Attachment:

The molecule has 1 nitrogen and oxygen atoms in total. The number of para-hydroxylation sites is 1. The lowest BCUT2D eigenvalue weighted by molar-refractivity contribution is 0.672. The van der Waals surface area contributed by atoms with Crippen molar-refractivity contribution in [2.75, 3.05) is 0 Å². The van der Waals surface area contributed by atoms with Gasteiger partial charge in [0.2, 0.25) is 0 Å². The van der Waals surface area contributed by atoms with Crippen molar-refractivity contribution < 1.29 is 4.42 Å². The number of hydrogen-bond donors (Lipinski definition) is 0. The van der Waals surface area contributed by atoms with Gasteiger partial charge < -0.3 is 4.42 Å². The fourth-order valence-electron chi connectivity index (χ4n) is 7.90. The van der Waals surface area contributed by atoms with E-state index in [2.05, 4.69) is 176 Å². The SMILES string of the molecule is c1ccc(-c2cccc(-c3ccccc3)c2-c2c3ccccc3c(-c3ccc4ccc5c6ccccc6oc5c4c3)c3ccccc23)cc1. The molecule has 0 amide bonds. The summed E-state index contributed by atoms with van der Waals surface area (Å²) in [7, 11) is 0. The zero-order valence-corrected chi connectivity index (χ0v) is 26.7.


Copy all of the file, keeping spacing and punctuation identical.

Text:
The molecule has 1 nitrogen and oxygen atoms in total. The number of para-hydroxylation sites is 1. The lowest BCUT2D eigenvalue weighted by molar-refractivity contribution is 0.672. The van der Waals surface area contributed by atoms with Crippen molar-refractivity contribution in [2.75, 3.05) is 0 Å². The van der Waals surface area contributed by atoms with Gasteiger partial charge in [0.2, 0.25) is 0 Å². The van der Waals surface area contributed by atoms with Crippen molar-refractivity contribution < 1.29 is 4.42 Å². The number of hydrogen-bond donors (Lipinski definition) is 0. The van der Waals surface area contributed by atoms with Gasteiger partial charge < -0.3 is 4.42 Å². The fourth-order valence-electron chi connectivity index (χ4n) is 7.90. The van der Waals surface area contributed by atoms with E-state index in [2.05, 4.69) is 176 Å². The SMILES string of the molecule is c1ccc(-c2cccc(-c3ccccc3)c2-c2c3ccccc3c(-c3ccc4ccc5c6ccccc6oc5c4c3)c3ccccc23)cc1. The molecule has 0 amide bonds. The summed E-state index contributed by atoms with van der Waals surface area (Å²) in [7, 11) is 0. The zero-order valence-corrected chi connectivity index (χ0v) is 26.7.